However, because of the potentially substantial ramifications of the NMH findings, Drs. Bell and Streeten conducted related research of their own on 19 severely ill patients. They measured variables including blood pressure, blood volume, norepinephrine (a.k.a. adrenaline, the "stress hormone"), and cognitive functioning while their study subjects were lying down, sitting up, and standing for as long as they could tolerate (perhaps predictably, some PWCs simply fainted when asked to stand). While not all patients had abnormalities in norepinephrine, some had surprising reactions to changes in body positions: One patient's level "skyrocketed" upon standing and, after five minutes, so too did her pain—simply standing up stimulated all her CFIDS/ME symptoms. Bell and Streeten had her don "MAST trousers"—military anti-G-force pants that act as a blood-pressure cuff almost from head (upper chest) to toe, forcing blood up to the brain—and "her symptoms vanished immediately."
While the stress-hormone findings were often provocative, what seemed to be the most meaningful data to emerge from the study concerned plasma volume, RBC mass, and total circulating blood volume. Most of the patients had "strikingly abnormal" circulating blood volume; 13 of 19 had both low plasma levels and low RBC mass. This was true despite normal blood pressure and normal hematocrits (a standard measure, the RBC-to-plasma ratio; it was presumably normal because the low RBC counts were proportionate to the low plasma levels). In addition, the blood that was present tended to pool in the extremities—particularly the legs—leaving even less blood in the brain for normal cerebral function. Based on these dramatic findings, Bell and Streeten are conducting further research in this area. "Low circulating blood volume," said Bell, "is, I think, the mechanism behind this illness."
The study subjects differed moderately in which blood variables were "off" and by how much, but 16 of 19, for example, had low RBC mass—a shortage of the cells that carry oxygen to the brain and elsewhere. Interestingly, just one subject had a normal, 100% RBC mass: she recovered and went back to work three months after the study. With this exception, the findings were quite consistent and remarkable. "Essentially," Dr. Bell observed, "all the patients had low circulating blood volume."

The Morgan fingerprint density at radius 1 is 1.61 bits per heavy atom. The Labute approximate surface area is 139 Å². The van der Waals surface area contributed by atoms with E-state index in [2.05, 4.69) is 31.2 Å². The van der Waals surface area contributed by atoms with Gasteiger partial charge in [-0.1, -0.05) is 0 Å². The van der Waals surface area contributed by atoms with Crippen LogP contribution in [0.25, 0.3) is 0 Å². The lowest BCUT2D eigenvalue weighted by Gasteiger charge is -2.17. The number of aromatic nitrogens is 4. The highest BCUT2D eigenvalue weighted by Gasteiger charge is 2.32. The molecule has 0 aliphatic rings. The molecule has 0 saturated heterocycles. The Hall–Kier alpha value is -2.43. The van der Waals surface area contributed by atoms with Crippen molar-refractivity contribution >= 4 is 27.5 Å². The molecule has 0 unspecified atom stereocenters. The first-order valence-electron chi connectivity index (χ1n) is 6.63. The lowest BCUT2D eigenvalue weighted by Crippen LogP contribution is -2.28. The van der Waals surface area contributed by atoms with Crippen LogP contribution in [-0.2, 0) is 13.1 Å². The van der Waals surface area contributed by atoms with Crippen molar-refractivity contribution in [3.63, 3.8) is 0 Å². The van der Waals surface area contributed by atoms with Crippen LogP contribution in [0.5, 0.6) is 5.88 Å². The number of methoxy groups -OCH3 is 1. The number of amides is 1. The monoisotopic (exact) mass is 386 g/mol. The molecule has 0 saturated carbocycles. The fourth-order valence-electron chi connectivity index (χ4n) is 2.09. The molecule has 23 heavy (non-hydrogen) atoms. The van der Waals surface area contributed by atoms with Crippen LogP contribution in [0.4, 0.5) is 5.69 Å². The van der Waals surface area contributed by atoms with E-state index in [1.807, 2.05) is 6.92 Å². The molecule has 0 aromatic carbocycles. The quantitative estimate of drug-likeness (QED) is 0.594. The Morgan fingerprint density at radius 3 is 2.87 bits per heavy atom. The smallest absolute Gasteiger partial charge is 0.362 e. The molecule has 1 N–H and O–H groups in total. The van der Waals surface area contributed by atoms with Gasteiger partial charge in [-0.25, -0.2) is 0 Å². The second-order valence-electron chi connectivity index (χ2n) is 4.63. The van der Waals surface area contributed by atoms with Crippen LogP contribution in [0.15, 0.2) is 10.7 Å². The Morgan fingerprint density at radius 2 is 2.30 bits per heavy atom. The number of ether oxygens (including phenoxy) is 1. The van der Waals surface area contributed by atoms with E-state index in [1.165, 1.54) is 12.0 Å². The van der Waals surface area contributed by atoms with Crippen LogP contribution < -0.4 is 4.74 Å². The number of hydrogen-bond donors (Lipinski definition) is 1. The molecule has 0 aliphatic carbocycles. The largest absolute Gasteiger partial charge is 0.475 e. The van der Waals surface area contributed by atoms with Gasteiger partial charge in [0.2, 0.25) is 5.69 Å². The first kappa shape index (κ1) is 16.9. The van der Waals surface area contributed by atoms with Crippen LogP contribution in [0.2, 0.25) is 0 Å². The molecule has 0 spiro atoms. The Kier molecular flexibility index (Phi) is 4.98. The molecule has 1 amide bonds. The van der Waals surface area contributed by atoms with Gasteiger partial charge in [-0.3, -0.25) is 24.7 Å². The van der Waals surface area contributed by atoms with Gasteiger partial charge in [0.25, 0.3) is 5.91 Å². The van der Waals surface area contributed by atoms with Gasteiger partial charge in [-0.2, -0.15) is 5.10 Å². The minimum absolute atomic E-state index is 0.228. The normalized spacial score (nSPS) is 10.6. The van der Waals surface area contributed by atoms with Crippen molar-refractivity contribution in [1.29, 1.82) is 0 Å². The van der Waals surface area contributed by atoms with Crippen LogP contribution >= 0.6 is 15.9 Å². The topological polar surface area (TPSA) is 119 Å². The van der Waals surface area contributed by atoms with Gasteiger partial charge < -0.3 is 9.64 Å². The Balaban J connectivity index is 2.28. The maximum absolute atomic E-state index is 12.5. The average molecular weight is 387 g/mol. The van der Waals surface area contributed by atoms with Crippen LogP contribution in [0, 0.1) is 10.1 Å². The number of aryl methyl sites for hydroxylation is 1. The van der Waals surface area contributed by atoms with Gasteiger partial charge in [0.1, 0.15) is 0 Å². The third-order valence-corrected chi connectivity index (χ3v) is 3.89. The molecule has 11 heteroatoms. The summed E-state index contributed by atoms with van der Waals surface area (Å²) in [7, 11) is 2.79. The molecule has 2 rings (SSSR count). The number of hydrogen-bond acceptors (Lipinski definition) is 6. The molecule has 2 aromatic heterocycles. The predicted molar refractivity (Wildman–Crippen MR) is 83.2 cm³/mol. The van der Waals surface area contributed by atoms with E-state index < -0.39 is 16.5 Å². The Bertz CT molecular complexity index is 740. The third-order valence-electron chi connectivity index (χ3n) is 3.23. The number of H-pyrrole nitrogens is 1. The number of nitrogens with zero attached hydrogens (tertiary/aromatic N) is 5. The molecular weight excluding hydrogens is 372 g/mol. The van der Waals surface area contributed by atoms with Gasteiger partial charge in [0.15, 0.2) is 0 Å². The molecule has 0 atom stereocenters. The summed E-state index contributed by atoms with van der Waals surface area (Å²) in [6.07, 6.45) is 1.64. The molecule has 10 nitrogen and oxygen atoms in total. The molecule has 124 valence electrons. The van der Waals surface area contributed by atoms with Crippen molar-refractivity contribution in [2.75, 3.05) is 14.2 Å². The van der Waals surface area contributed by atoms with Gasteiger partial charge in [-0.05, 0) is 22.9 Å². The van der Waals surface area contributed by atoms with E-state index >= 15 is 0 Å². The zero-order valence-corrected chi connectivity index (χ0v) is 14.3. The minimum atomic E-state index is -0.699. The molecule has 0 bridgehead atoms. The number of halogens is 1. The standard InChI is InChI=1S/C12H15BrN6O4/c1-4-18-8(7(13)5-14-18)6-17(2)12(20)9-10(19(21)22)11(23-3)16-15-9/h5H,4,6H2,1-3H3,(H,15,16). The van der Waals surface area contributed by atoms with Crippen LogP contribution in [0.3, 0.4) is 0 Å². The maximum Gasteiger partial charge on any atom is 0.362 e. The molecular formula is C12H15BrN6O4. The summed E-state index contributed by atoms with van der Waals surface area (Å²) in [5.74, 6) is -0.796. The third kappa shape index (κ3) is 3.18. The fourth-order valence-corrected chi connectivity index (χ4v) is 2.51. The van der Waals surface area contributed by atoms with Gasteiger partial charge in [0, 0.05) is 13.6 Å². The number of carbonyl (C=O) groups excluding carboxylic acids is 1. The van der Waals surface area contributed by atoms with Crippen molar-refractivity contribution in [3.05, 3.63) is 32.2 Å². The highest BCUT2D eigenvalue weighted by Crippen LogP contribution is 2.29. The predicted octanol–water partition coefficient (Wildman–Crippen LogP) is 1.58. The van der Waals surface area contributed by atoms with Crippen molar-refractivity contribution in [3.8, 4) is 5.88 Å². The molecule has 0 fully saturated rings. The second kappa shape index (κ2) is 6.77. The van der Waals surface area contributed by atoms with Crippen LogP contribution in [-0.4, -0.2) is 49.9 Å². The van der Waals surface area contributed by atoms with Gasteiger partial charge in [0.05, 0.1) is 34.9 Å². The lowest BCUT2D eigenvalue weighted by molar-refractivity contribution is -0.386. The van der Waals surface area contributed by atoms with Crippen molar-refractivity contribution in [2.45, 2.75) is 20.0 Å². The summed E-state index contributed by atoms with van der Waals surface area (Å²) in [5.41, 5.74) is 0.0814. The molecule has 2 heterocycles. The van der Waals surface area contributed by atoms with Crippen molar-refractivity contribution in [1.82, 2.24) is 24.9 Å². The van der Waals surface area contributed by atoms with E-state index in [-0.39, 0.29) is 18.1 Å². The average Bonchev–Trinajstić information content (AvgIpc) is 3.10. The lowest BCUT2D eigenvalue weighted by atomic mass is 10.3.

Besides the woman who recovered, the participants had an average of 70 percent of normal circulating blood-volume levels. Some actually had less than 50 percent of normal. "That's extraordinary. If you're in a car accident and you lose 50 percent of your blood volume, it's fatal," Dr. Bell noted. "You cannot survive such an acute loss of blood." (This finding puts a new spin on PWCs' common observation that they "feel dead").
Dr. Bell remarked that he'd assumed the average PWC had been tested for everything—"They have medical files this thick"—but that this particular blood testing is non-routine and has simply been overlooked. It is simple to administer and undergo: you have blood drawn, chromium-51 is added to it, the blood is re-injected, and the volumes are tested two hours later. (Because it takes the body six weeks to clear itself of chromium, the test can be performed only that often.)
What else can affect blood volume? "Living at a high altitude, like the Himalayas, but even that doesn't affect blood volume much." The illness that seems most similar to CFIDS/ME in this respect, said Bell, is Addison's disease (adrenal insufficiency)—and it, too, causes asthenia, but cortisol treatment "makes it go away." (A possibly interesting side note is the CDC's finding, some time back, that PWC's frequently have low cortisol levels.)
If Bell and Streeten's theory proves correct, it might put an end to more than symptoms—it should silence the longstanding body-mind debate. "Nobody can say that a half-normal blood volume is psychosomatic," he noted. "Even if you're nuttier than a fruitcake, it will not affect your blood volume."